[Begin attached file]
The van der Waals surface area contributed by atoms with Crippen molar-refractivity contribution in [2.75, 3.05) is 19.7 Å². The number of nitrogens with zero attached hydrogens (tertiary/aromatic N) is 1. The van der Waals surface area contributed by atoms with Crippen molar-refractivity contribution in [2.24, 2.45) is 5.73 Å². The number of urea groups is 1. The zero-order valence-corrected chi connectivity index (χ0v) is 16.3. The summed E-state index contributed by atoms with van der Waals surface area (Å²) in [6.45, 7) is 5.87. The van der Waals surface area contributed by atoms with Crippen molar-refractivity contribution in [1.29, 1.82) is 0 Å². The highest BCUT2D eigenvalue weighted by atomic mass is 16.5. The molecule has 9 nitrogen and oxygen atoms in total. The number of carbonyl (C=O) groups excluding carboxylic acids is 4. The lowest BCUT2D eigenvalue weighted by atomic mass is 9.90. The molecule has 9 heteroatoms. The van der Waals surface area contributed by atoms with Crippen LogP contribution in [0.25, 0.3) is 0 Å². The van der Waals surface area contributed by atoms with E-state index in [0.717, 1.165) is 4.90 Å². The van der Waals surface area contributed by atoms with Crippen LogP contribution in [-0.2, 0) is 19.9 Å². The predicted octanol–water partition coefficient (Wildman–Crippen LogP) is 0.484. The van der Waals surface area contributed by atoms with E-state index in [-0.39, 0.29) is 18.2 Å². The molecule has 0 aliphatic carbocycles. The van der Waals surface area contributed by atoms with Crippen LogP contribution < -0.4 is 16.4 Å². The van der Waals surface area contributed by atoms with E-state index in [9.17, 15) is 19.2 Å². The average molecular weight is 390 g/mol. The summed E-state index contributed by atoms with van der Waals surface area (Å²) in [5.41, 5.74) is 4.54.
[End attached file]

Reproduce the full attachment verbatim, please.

The van der Waals surface area contributed by atoms with Crippen molar-refractivity contribution in [2.75, 3.05) is 19.7 Å². The number of nitrogens with zero attached hydrogens (tertiary/aromatic N) is 1. The van der Waals surface area contributed by atoms with Crippen molar-refractivity contribution in [2.24, 2.45) is 5.73 Å². The number of urea groups is 1. The zero-order valence-corrected chi connectivity index (χ0v) is 16.3. The summed E-state index contributed by atoms with van der Waals surface area (Å²) in [6.45, 7) is 5.87. The van der Waals surface area contributed by atoms with Crippen molar-refractivity contribution in [1.29, 1.82) is 0 Å². The highest BCUT2D eigenvalue weighted by atomic mass is 16.5. The molecule has 9 nitrogen and oxygen atoms in total. The number of carbonyl (C=O) groups excluding carboxylic acids is 4. The lowest BCUT2D eigenvalue weighted by atomic mass is 9.90. The molecule has 9 heteroatoms. The van der Waals surface area contributed by atoms with Crippen LogP contribution in [0.25, 0.3) is 0 Å². The van der Waals surface area contributed by atoms with E-state index in [0.717, 1.165) is 4.90 Å². The van der Waals surface area contributed by atoms with Crippen LogP contribution in [-0.2, 0) is 19.9 Å². The predicted octanol–water partition coefficient (Wildman–Crippen LogP) is 0.484. The van der Waals surface area contributed by atoms with E-state index in [-0.39, 0.29) is 18.2 Å². The molecule has 0 aliphatic carbocycles. The van der Waals surface area contributed by atoms with Crippen LogP contribution < -0.4 is 16.4 Å². The van der Waals surface area contributed by atoms with E-state index in [9.17, 15) is 19.2 Å². The average molecular weight is 390 g/mol. The summed E-state index contributed by atoms with van der Waals surface area (Å²) in [5.41, 5.74) is 4.54.